- Memory loss and confusion.
- Nausea and vomiting.
- Difficulty in swallowing.
- Changes in vision and other sensory perceptions.
Other symptoms of Brain Tumor:
- Sleep issues and drowsiness.
- Changes in ability to walk and conducting daily affairs
- Balance Issue
- Facial numbness
- Trouble with coordinated movement of limbs.
What are the causes of Brain Tumor?
A risk factor is that which increases the chance of getting a disease. Most brain tumors are not linked with any known cause. Research studies show the a few risk factors that may raise the risk of developing brain tumors
1. Ionization Radiation
It is a high dose of -rays that can cause cell damage, leading to brain tumor. People exposed to ionization radiation may have increases risk of brain tumors like meningioma or glioma. Read more on types of brain tumors here.
Yet, radiation induced tumors are still very rare.
2. Other Exposure
Exposure to industrial chemicals or solvents is associated with increase in the risk of developing brain tumor. Although there is no conclusive evidence, there is higher risk for individuals who work in oil refining rubber manufacturing and drug manufacturing industries.
3. Family History:
The incidence rate for this is low, and only a small number of families have several members with brain tumors. Von Hippel-Lindau disease, Li-Fraumeni syndrome, and Neurofibromatosis (NF1 and NF2) are inherited conditions found in histories of patient families.
- Neurofibromatosis type 1 (NF1)
Also known as von Recklinghausen disease, this is the most commonly linked to brain and spinal tumors. People affected gave higher risks of schwannomas, meningiomas, certain types of gliomas and neurofibromas (which are benign tumors of peripheral nerves). Changes in the NF gene cause this disorder. Half the number of cases reported to have been inherited.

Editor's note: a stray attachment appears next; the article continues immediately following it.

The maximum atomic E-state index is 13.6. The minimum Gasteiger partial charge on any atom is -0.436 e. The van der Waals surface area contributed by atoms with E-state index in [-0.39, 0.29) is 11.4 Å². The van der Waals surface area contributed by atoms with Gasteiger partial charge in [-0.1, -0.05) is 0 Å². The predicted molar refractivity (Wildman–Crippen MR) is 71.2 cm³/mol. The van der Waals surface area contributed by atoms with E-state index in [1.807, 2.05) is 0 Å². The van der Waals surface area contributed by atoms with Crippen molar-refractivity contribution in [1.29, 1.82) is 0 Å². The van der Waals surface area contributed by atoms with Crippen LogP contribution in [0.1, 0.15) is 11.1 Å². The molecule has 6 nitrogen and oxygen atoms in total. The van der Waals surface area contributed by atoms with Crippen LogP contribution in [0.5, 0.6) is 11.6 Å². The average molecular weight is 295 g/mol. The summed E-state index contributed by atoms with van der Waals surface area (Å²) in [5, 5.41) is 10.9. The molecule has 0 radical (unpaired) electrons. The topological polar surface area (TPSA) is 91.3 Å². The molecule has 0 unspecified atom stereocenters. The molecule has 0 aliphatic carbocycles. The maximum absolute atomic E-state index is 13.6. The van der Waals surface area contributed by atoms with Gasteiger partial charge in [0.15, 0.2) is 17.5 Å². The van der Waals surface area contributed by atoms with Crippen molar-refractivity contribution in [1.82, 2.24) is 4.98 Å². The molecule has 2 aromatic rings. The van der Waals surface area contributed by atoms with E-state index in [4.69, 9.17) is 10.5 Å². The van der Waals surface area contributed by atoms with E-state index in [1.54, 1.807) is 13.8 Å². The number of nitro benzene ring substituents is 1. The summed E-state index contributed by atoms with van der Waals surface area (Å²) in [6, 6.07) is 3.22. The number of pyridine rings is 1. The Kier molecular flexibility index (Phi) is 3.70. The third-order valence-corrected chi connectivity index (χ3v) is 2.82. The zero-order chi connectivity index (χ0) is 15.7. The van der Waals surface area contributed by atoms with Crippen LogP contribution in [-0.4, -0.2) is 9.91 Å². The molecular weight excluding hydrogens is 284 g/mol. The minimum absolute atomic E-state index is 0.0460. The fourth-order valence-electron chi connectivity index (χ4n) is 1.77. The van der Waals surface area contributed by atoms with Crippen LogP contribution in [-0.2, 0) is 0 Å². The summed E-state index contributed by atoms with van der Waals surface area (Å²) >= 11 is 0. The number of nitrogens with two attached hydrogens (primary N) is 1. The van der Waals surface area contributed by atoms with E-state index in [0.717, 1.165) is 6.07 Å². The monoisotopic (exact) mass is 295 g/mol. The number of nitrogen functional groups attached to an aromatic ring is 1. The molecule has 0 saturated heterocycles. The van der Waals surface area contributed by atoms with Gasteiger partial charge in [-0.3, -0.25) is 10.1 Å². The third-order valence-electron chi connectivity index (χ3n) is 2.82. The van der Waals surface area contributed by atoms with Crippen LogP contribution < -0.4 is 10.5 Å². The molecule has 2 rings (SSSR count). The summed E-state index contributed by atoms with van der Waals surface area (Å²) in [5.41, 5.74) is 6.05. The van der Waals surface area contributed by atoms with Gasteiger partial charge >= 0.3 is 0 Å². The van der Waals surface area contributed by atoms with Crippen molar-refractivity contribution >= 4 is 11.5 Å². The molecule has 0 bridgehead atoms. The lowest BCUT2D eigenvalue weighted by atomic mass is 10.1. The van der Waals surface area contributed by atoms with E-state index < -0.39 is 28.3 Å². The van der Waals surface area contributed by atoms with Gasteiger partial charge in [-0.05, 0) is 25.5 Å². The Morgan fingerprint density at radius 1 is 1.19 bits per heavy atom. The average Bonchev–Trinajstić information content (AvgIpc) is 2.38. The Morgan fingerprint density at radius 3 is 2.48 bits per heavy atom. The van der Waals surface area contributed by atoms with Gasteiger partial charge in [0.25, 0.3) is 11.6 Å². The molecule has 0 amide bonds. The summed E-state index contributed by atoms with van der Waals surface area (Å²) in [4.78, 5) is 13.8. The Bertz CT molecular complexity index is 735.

- Neurofibromatosis type 2 (NF2)
Less common than NF1, this condition is linked to vestibular schwannomas (acoustic neuromas), which almost always occur on both sides of the head. It is associated with a raised risk of meningiomas or spinal cord ependymomas. Alterations in the NF2 gene are usually responsible for neurofibromatosis type 2. Half the number of cases reported to have been inherited.
- Tuberous sclerosis
This condition is caused by TSC1 or TSC2 genes. People affected may have subependymal giant cell astrocytomas (SEGAs), which are low grade astrocytomas that develop beneath the ependymal cells of the ventricles. They may also have other benign tumors of the brain, skin, heart, kidneys, etc.
- Von Hippel-Lindau disease
Patients affected with this condition tend to develop benign or cancerous tumors in different body parts including hemangioblastomas (benign blood vessel tumors in the brain, spinal cord, retina, inner ear, kidney, adrenal gland and pancreas. Mutations in the VHL gene cause this condition, and it is mostly inherited.
- Li-Fraumeni syndrome
Patients affected are at a higher risk of developing gliomas along with breast cancer, soft-tissue sarcomas, leukemia, adrenal gland cancer and other types. Mutations in the TP53 gene cause this condition.
- Other syndromes
Other inherited syndromes linked with brain and spinal tumors are:
– Gorlin syndrome (basal cell nervous syndrome)
– Turcot syndrome
– Cowden syndrome
While there is no rule of thumb for brain tumor in males or females it has been noted that meningiomas are twice as likely to develop in women and medulloblastomas are more frequently reported in men.
In general the frequency of brain tumor occurrences in older people is high. The age factor differs according to type and location of cell. For example, adults have a very low risk of developing medulloblastomas, gliomas are most common in adults. The occurrence of meningiomas and craniopharyngiomas are more frequent in adults over the age 50. It is still reported that these tumors may occur at any age.
Low immunity in people can increase the risk of developing lymphomas in the brain. A weakened immune system may be caused by treatments for other cancers, treatment to prevent rejection of transplanted organs, diSeases like acquired immunodeficiency syndrome (AIDS). Some cases may also be congenital (present at birth).
What are the stages of Brain Tumor?
Tumors are graded in accordance with how normal or abnormal the cells appear. Doctors plan treatment based on this observation. Staging also gives them an idea about how fast brain tumor is likely to spread. The following are brain tumor stages.